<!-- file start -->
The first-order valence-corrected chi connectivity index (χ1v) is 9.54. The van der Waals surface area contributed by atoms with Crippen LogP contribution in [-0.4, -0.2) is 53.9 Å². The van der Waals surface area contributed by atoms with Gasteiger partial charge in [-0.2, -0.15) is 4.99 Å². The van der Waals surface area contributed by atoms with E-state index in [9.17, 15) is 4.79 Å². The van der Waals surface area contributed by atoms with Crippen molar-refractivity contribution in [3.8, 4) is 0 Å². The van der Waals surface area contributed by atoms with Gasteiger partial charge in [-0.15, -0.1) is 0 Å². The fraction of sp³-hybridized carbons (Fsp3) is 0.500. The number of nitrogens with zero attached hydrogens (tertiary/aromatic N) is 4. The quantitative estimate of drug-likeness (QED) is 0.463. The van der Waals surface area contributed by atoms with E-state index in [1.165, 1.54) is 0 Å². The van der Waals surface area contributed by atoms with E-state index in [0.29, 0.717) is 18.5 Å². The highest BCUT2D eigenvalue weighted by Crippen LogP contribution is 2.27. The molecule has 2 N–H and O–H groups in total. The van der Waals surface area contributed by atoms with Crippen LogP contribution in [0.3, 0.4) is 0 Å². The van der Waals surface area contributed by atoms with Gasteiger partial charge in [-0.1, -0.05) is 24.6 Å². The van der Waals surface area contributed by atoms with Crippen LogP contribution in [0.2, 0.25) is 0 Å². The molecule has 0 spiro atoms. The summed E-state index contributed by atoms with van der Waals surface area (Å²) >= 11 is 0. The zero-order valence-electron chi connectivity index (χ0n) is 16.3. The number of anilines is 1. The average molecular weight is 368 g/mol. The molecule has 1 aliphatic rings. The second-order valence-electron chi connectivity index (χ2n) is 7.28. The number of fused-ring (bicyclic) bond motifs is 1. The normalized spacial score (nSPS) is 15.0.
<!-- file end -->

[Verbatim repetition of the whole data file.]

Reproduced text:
The first-order valence-corrected chi connectivity index (χ1v) is 9.54. The van der Waals surface area contributed by atoms with Crippen LogP contribution in [-0.4, -0.2) is 53.9 Å². The van der Waals surface area contributed by atoms with Gasteiger partial charge in [-0.2, -0.15) is 4.99 Å². The van der Waals surface area contributed by atoms with E-state index in [9.17, 15) is 4.79 Å². The van der Waals surface area contributed by atoms with Crippen molar-refractivity contribution in [3.8, 4) is 0 Å². The van der Waals surface area contributed by atoms with Gasteiger partial charge in [-0.15, -0.1) is 0 Å². The fraction of sp³-hybridized carbons (Fsp3) is 0.500. The number of nitrogens with zero attached hydrogens (tertiary/aromatic N) is 4. The quantitative estimate of drug-likeness (QED) is 0.463. The van der Waals surface area contributed by atoms with E-state index in [1.165, 1.54) is 0 Å². The van der Waals surface area contributed by atoms with E-state index in [0.29, 0.717) is 18.5 Å². The highest BCUT2D eigenvalue weighted by Crippen LogP contribution is 2.27. The molecule has 2 N–H and O–H groups in total. The van der Waals surface area contributed by atoms with Crippen LogP contribution in [0.3, 0.4) is 0 Å². The van der Waals surface area contributed by atoms with Gasteiger partial charge in [-0.1, -0.05) is 24.6 Å². The van der Waals surface area contributed by atoms with Crippen LogP contribution in [0.2, 0.25) is 0 Å². The molecule has 0 spiro atoms. The summed E-state index contributed by atoms with van der Waals surface area (Å²) >= 11 is 0. The zero-order valence-electron chi connectivity index (χ0n) is 16.3. The number of anilines is 1. The average molecular weight is 368 g/mol. The molecule has 1 aliphatic rings. The second-order valence-electron chi connectivity index (χ2n) is 7.28. The number of fused-ring (bicyclic) bond motifs is 1. The normalized spacial score (nSPS) is 15.0.